Papers should not be unnecessarily long for their content, and only in exceptional situations be over 24 pages in length when typed in double-space with 27 lines per page, excluding references, tables and figures. Authors should also note that manuscripts that are unnecessarily long for their content or significance tend to receive strongly negative reports from reviewers.


All articles must have a brief, self-contained summary of fewer than 250 words, under the heading, ‘Summary’. It should state the major points and the principal conclusions of the paper in fewer than 150 words. The remaining 100 words of the summary should highlight the significance of the contribution, preferably using special cases and/or examples. The summary should not contain formulae, abbreviations or references.

Key Words

Several key words or phrases, separated by semi-colons, should be supplied below the Summary, in alphabetical order. Unless it is essential, please do not use words that are in the title. At least two key words that are part of the ANZJS key word list must be included.

Organization of the manuscript

The text should be organized into an introductory section, conveying the background and purpose of the paper, and then into sections identified with headings.


It is essential that the Introduction be accessible to the broad readership of the Journal. The Introduction should discuss the motivation and context for the paper, relate it to the literature, particularly the recent literature on the subject, and it should explain the nature of the problem studied, preferably in a nonmathematical way, using examples and special cases. It is desirable to use a real set of data to motivate the work. These data may then be used as a worked data example in a later section. Further, it is also desirable to discuss special cases of the general results for illustrative purposes. Finally, the significance of the results must be indicated briefly to place the main contribution of the article in the context of the current literature.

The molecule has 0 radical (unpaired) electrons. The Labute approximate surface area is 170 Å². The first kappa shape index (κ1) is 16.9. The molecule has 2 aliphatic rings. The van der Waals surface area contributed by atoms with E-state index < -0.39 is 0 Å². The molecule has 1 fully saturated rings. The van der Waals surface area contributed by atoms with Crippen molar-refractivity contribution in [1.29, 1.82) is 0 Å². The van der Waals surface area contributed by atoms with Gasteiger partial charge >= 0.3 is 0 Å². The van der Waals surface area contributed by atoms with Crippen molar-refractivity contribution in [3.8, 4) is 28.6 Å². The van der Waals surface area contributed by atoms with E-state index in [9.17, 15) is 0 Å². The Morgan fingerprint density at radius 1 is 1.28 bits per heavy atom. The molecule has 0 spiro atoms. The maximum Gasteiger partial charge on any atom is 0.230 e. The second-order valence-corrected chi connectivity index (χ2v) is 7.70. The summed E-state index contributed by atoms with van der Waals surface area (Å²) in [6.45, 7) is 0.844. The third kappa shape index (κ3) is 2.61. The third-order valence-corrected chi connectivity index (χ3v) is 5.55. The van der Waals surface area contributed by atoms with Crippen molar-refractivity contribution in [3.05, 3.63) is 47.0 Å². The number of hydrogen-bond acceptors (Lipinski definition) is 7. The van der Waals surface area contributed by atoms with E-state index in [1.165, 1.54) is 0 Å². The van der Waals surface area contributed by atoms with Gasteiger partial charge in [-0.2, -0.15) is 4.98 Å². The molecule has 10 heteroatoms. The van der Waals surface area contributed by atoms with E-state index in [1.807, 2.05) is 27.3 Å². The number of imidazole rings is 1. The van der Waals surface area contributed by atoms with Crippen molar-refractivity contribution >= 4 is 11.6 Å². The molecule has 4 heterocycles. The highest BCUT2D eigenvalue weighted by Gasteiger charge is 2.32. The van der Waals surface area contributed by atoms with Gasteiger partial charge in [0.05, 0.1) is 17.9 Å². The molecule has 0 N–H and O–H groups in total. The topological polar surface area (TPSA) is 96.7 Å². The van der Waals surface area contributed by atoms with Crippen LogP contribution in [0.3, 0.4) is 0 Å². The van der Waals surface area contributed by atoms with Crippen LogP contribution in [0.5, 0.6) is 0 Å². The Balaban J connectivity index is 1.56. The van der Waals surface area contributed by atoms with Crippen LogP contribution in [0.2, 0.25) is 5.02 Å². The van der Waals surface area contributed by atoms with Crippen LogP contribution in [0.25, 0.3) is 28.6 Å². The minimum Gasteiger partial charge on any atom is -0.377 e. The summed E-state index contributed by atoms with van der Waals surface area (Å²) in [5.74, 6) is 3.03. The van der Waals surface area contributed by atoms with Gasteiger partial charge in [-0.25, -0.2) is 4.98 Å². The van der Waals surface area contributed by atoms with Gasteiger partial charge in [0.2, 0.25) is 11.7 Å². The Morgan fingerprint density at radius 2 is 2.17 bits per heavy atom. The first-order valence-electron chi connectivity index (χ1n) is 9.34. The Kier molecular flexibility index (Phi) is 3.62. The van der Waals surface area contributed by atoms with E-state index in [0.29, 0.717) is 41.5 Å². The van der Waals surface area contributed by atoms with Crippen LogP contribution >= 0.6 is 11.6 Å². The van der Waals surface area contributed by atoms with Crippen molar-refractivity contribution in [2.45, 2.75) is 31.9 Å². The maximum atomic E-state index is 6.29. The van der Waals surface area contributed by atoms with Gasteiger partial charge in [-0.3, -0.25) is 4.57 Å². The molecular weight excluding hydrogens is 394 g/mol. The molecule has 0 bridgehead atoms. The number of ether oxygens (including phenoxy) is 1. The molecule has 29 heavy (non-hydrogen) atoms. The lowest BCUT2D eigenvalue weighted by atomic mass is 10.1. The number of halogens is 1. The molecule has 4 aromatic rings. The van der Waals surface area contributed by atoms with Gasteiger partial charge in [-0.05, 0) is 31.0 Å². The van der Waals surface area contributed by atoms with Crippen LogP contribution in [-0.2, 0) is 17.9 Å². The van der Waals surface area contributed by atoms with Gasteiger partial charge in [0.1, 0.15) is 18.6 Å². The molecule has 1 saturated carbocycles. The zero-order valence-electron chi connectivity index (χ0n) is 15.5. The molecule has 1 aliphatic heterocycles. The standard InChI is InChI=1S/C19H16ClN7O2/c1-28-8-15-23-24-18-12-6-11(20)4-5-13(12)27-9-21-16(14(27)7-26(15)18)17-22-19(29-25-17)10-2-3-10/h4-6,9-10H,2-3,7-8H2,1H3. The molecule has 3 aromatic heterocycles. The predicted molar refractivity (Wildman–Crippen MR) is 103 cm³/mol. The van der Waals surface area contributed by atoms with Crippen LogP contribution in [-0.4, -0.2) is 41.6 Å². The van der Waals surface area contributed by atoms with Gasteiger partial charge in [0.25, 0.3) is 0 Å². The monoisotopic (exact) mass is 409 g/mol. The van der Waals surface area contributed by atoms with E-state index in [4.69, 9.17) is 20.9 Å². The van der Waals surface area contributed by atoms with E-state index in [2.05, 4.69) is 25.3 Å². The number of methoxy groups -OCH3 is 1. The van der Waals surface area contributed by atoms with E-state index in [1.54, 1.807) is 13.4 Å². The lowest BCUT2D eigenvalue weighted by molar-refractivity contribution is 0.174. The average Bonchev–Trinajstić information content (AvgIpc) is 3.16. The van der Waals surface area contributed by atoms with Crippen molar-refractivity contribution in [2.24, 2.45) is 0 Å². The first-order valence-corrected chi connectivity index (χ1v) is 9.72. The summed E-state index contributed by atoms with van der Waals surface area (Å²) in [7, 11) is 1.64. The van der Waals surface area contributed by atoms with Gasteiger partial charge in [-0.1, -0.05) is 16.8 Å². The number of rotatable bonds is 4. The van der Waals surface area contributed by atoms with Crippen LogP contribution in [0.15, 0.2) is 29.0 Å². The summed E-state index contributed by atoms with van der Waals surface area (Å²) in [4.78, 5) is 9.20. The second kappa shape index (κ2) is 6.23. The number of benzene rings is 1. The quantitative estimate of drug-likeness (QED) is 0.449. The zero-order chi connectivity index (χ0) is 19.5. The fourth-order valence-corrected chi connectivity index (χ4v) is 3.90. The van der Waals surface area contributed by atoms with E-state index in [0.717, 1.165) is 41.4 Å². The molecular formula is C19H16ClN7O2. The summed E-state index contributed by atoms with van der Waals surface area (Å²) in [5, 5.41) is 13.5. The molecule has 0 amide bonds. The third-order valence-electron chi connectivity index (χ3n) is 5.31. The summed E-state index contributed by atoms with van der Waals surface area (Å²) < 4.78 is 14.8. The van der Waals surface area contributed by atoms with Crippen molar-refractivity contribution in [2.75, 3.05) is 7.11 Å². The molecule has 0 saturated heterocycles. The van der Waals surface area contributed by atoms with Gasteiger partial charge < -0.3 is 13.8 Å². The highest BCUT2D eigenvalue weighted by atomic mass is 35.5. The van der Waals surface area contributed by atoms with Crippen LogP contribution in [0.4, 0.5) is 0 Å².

Main body

Theory and Methods Section: For papers in this section: (i) it must be made clear how the paper advances statistical science, (ii) the proposed new method must be evaluated and compared with competing methods, (iii) generally, the significance of the contribution must be discussed, preferably in a section under the heading ‘Discussion’, and (iv) the advantages and disadvantages of the proposed methods must be discussed. A data example will usually be needed to illustrate the new method.

Applications Section: For papers in this section, the substantive problem and the data should lead the analysis and the exposition. The steps in the analysis of the data should be carefully explained and justified. Authors should be honest about any arbitrary choices they may have made in the analysis. Where possible, the description of the analysis should be supported by carefully constructed graphics. Overall, the analysis and the presentation of the analysis should be considered, relevant and insightful. The results of the analysis should be interpreted and discussed in the context of the substantive problem under consideration. Sufficient details must be included to enable the readers to replicate the analyses on another data set. The relevance of the new ideas to empirical studies from other areas must be discussed

Related work by the authors

If any of the authors has published related work, or has other related work under consideration for publication, or submits such related work before the paper is published by ANZJS in the printed version, then the author should inform the Editor of ANZJS of this work, explaining how they differ from, and what is new in, the paper submitted to ANZJS.

Supporting information for online publication

Supporting Information can be a useful way for an author to include important but ancillary information with the online version of an article. Examples of Supporting Information include additional tables, data sets, figures, movie files, audio clips, 3D structures, and other related nonessential multimedia files. Supporting Information should be cited within the article text, and a descriptive legend should be included. It is published as supplied by the author, and a proof is not made available prior to publication; for these reasons, authors should provide any Supporting Information in the desired final format. For further information on recommended file types and requirements for submission, please visit:



The Journal uses UK spelling and authors should therefore follow the latest edition of the Concise Oxford Dictionary.

Parts of the manuscript

Manuscripts should be presented in the following order: (i) title page, (ii) summary and key words, (iii) text, (iv) references, (v) appendices, (vi) figure legends, (vii) tables (each table complete with title and footnotes) and (viii) figures. Footnotes to the text are not allowed and any such material should be incorporated into the text as parenthetical matter.

Title page